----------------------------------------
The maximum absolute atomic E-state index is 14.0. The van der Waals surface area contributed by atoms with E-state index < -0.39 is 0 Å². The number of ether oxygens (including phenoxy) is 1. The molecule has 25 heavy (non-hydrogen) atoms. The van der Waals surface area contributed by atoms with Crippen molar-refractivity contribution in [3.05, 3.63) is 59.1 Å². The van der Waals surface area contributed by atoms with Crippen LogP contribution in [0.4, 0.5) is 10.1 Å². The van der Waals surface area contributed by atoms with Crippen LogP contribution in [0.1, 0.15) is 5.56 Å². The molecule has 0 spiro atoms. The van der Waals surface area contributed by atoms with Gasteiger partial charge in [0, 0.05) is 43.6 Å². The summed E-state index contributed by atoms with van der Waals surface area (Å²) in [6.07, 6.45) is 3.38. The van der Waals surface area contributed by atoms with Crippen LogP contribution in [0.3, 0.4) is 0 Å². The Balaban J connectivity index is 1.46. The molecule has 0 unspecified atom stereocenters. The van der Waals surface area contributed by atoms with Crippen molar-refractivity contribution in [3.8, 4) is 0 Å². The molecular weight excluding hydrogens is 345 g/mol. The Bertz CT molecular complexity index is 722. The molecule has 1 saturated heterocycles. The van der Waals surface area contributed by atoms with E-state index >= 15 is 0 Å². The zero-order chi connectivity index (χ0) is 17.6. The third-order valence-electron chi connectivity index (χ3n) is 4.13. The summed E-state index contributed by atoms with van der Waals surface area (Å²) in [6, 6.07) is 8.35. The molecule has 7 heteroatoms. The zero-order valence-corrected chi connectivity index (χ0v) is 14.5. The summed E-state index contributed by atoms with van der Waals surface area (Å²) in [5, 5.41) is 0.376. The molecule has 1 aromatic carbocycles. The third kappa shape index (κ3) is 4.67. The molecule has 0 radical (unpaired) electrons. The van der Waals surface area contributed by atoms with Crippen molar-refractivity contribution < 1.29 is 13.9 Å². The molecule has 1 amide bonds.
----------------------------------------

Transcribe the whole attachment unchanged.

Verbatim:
The maximum absolute atomic E-state index is 14.0. The van der Waals surface area contributed by atoms with E-state index < -0.39 is 0 Å². The number of ether oxygens (including phenoxy) is 1. The molecule has 25 heavy (non-hydrogen) atoms. The van der Waals surface area contributed by atoms with Crippen molar-refractivity contribution in [3.05, 3.63) is 59.1 Å². The van der Waals surface area contributed by atoms with Crippen LogP contribution in [0.4, 0.5) is 10.1 Å². The van der Waals surface area contributed by atoms with Crippen LogP contribution in [0.1, 0.15) is 5.56 Å². The molecule has 0 spiro atoms. The van der Waals surface area contributed by atoms with Gasteiger partial charge in [0, 0.05) is 43.6 Å². The summed E-state index contributed by atoms with van der Waals surface area (Å²) in [6.07, 6.45) is 3.38. The van der Waals surface area contributed by atoms with Crippen LogP contribution in [0.3, 0.4) is 0 Å². The Balaban J connectivity index is 1.46. The molecule has 0 unspecified atom stereocenters. The van der Waals surface area contributed by atoms with Crippen molar-refractivity contribution in [3.8, 4) is 0 Å². The molecular weight excluding hydrogens is 345 g/mol. The Bertz CT molecular complexity index is 722. The molecule has 1 saturated heterocycles. The van der Waals surface area contributed by atoms with E-state index >= 15 is 0 Å². The zero-order chi connectivity index (χ0) is 17.6. The third-order valence-electron chi connectivity index (χ3n) is 4.13. The summed E-state index contributed by atoms with van der Waals surface area (Å²) in [6, 6.07) is 8.35. The molecule has 7 heteroatoms. The zero-order valence-corrected chi connectivity index (χ0v) is 14.5. The summed E-state index contributed by atoms with van der Waals surface area (Å²) in [5, 5.41) is 0.376. The molecule has 1 aromatic carbocycles. The third kappa shape index (κ3) is 4.67. The molecule has 0 radical (unpaired) electrons. The van der Waals surface area contributed by atoms with Crippen molar-refractivity contribution < 1.29 is 13.9 Å². The molecule has 1 amide bonds.